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Management of Armillaria melea Root Rot Disease Research & FAQ

Armillaria melea Root Rot Disease FAQ

What is Armillaria mellea?

Armillaria melea root rot disease vector

Armillaria mellea, commonly known as honey fungus, is a fungal pathogen that causes root rot in a wide range of woody and perennial plants. It is a soil-borne fungus that infects the roots of plants, eventually causing them to decay and die. Armillaria mellea is found throughout the world and can cause significant damage to forests, orchards, and other woody plantations. The fungus produces characteristic honey-colored mushrooms in the late summer and autumn, which can help with identification. Armillaria mellea is a difficult disease to control once it becomes established, but preventive measures such as good sanitation practices and avoiding planting susceptible species in infected soil can help reduce the risk of infection.

What causes Armillaria root rot?

Armillaria root rot is caused by a fungal pathogen known as Armillaria mellea. The fungus can infect a wide range of woody and perennial plants by colonizing their roots and causing them to decay. The fungus spreads through rhizomorphs, which are root-like structures that grow through the soil and can infect new plants. Armillaria mellea can also spread through spores produced by the characteristic honey-colored mushrooms that it produces in the late summer and autumn. The fungus can persist in the soil for many years, even in the absence of a host plant, making it difficult to control once it becomes established. Factors such as poor soil drainage, damage to the root system, and stress on the plant can increase the likelihood of infection. Once infected, the plant's ability to absorb water and nutrients is compromised, leading to yellowing leaves, wilting, and eventual death.

What are some examples of plant species that are known to be resistant to Armillaria root rot?

Plant species know to have some natural resistance to Armillaria root rot are: 

  1. Bald cypress (Taxodium distichum)
  2. Eastern red cedar (Juniperus virginiana)
  3. Ginkgo (Ginkgo biloba)
  4. Japanese yew (Taxus cuspidata)
  5. Northern white cedar (Thuja occidentalis)
  6. Redwood (Sequoia sempervirens)
  7. River birch (Betula nigra)
  8. Sassafras (Sassafras albidum)
  9. Southern magnolia (Magnolia grandiflora)

However, it's important to note that while these plants may be more resistant to Armillaria root rot than others, no plant species is completely immune to the disease. Good cultural practices and preventive measures can also help reduce the risk of infection.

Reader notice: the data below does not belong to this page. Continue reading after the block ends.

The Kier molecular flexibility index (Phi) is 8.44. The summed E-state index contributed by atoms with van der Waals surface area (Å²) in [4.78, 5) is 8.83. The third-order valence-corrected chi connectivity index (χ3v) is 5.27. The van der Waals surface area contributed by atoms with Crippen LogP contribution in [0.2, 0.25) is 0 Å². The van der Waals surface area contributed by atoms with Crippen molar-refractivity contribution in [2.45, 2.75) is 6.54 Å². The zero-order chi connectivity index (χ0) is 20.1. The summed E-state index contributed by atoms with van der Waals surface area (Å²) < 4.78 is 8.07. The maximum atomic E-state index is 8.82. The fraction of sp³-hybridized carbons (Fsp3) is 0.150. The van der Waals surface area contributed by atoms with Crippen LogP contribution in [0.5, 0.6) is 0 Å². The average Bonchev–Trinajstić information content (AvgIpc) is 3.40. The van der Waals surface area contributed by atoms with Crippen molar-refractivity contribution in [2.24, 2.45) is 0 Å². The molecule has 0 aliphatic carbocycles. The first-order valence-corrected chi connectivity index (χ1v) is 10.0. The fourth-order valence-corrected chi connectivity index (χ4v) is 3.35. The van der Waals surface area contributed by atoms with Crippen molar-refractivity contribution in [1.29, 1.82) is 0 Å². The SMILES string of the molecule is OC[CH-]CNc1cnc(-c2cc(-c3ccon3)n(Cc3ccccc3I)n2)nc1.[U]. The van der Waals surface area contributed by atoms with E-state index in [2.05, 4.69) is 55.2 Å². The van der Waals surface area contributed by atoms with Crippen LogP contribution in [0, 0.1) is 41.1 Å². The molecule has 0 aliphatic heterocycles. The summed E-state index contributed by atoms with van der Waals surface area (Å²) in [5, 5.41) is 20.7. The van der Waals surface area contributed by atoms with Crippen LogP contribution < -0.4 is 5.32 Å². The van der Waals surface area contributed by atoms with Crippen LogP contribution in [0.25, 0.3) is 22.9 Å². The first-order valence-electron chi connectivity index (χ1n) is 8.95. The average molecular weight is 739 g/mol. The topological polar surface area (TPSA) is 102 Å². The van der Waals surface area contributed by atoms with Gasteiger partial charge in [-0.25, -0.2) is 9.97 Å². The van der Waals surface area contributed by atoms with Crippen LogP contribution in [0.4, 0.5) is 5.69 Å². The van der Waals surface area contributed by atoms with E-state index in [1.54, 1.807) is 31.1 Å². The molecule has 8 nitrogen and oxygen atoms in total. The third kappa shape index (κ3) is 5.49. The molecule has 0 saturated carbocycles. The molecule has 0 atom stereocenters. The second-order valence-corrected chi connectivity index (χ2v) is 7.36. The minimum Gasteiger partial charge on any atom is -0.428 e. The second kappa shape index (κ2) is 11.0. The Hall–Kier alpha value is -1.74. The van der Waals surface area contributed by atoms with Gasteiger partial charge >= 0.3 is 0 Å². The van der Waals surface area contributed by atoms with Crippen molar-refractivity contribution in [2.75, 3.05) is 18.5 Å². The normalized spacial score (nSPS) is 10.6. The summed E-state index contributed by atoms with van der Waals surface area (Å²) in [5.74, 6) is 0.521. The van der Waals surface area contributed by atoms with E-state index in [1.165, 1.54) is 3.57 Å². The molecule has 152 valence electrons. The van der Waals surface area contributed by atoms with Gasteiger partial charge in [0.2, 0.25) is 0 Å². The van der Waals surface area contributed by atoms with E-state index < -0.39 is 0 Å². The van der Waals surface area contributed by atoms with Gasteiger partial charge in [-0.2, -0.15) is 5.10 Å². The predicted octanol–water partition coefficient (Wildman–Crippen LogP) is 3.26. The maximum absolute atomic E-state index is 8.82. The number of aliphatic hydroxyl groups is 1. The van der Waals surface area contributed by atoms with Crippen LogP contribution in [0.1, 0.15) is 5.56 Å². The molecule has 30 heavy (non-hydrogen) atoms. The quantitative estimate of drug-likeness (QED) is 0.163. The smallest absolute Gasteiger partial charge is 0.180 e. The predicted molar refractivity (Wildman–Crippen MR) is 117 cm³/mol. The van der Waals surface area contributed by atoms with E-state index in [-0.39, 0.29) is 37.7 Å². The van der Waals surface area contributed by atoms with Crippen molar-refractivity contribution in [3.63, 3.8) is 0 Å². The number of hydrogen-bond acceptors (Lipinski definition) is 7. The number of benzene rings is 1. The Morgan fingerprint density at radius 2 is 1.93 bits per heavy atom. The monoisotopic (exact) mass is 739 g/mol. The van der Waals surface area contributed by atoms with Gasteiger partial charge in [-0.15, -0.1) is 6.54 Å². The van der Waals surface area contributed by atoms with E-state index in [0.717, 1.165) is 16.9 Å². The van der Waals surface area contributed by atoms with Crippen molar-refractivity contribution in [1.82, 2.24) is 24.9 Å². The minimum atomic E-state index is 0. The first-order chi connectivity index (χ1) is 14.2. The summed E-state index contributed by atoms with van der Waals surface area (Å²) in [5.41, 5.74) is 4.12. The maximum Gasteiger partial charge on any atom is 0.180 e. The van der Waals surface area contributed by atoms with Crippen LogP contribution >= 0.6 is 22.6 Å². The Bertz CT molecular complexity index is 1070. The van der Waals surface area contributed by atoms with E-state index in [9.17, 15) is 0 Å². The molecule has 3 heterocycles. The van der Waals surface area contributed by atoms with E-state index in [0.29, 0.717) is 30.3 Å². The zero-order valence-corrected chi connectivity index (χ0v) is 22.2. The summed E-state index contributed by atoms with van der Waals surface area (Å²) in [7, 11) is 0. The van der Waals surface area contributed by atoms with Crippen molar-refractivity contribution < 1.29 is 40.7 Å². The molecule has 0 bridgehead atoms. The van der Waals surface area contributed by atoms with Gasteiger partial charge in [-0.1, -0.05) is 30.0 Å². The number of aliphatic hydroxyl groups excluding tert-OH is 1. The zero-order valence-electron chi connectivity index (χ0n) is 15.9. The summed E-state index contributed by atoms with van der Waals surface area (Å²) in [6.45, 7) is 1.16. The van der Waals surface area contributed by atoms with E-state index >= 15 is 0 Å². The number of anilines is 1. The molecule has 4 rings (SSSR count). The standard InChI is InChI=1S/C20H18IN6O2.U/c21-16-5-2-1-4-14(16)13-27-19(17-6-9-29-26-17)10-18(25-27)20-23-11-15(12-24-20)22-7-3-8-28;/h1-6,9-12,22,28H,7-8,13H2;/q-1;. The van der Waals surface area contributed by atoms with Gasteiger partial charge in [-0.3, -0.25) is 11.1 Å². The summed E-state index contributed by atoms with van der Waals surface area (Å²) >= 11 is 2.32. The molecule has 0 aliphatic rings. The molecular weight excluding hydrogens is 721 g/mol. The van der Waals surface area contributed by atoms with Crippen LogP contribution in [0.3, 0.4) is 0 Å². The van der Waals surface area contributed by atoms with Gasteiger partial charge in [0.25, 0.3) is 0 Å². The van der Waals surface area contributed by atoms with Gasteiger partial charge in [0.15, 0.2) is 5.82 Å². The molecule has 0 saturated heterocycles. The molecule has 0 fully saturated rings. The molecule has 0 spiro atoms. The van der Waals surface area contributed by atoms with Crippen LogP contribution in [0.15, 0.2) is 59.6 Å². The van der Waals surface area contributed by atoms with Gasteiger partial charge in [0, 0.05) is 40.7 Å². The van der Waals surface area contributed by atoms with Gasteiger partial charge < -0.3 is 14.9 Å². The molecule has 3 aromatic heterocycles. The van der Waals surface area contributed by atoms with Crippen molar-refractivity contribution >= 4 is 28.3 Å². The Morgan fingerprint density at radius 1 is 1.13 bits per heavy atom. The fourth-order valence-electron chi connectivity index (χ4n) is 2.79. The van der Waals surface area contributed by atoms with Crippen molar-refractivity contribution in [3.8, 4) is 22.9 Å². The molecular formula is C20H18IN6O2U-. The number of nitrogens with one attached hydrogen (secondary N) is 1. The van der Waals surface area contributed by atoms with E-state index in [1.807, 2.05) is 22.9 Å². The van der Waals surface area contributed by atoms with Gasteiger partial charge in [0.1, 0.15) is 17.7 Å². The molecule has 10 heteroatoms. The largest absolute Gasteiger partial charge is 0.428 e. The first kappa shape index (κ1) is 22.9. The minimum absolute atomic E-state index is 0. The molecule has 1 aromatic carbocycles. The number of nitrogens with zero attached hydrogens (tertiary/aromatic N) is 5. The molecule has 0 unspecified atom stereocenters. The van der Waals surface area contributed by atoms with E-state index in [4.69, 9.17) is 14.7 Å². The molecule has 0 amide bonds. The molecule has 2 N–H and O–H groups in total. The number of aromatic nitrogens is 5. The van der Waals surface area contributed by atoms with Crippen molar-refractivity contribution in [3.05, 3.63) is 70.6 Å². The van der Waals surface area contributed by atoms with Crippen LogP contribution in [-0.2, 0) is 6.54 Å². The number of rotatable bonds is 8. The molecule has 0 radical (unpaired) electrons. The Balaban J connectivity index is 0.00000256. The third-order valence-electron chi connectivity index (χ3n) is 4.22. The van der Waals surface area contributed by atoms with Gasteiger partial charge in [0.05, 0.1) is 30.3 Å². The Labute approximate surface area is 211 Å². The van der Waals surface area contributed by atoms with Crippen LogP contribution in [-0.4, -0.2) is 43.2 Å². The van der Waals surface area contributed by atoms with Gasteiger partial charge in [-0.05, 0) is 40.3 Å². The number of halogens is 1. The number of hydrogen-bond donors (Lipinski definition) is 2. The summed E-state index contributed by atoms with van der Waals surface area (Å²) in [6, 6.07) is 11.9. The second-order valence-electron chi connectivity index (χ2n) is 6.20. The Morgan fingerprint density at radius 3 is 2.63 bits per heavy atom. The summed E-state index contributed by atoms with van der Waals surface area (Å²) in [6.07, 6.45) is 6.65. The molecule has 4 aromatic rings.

How do you fix Armillaria root rot?

To control the spread of Armillaria root rot disease, it is important to take prompt and effective action. One approach is to physically remove the infected bark and roots, taking care to burn them to prevent further spread of the disease. Any cuts made during this process should be painted with a plastic paint to protect the plant from further infection. Additionally, it is recommended to leave the crown and roots uncovered and avoid replacing the soil during cultivation, as exposing the roots and crown to air can help kill the Armillaria fungus.

In cases where the disease has severely affected a plant, it may be necessary to remove the entire tree, including the roots, and burn the affected materials to prevent further spread of the fungus. Preventive measures such as avoiding planting susceptible species in infected soil and practicing good sanitation can also help reduce the risk of Armillaria root rot disease. Regular monitoring and prompt action can help prevent significant damage to crops and forests caused by Armillaria mellea.


1. Evaluation of some important woody plant species against wood destroying activity of honey


Rahele Soltantoyeh*¹, Alireza Dalili2

, Ali Borhani2

1Damghan Islamic Azad University,Damghan, Iran

2Agricultural and Natural Resources Research Center of Mazandaran, P.O. Box 48175-556, Sari, Iran

*Corresponding author: rahelehsoltani55@gmail.com




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Dr. Taha Arooj works as an Assistant Professor at GC University, where she teaches various botany courses including courses on physiology, phytopathology, and ethnobotany. She holds a PhD degree in Botany from GCU, Lahore.

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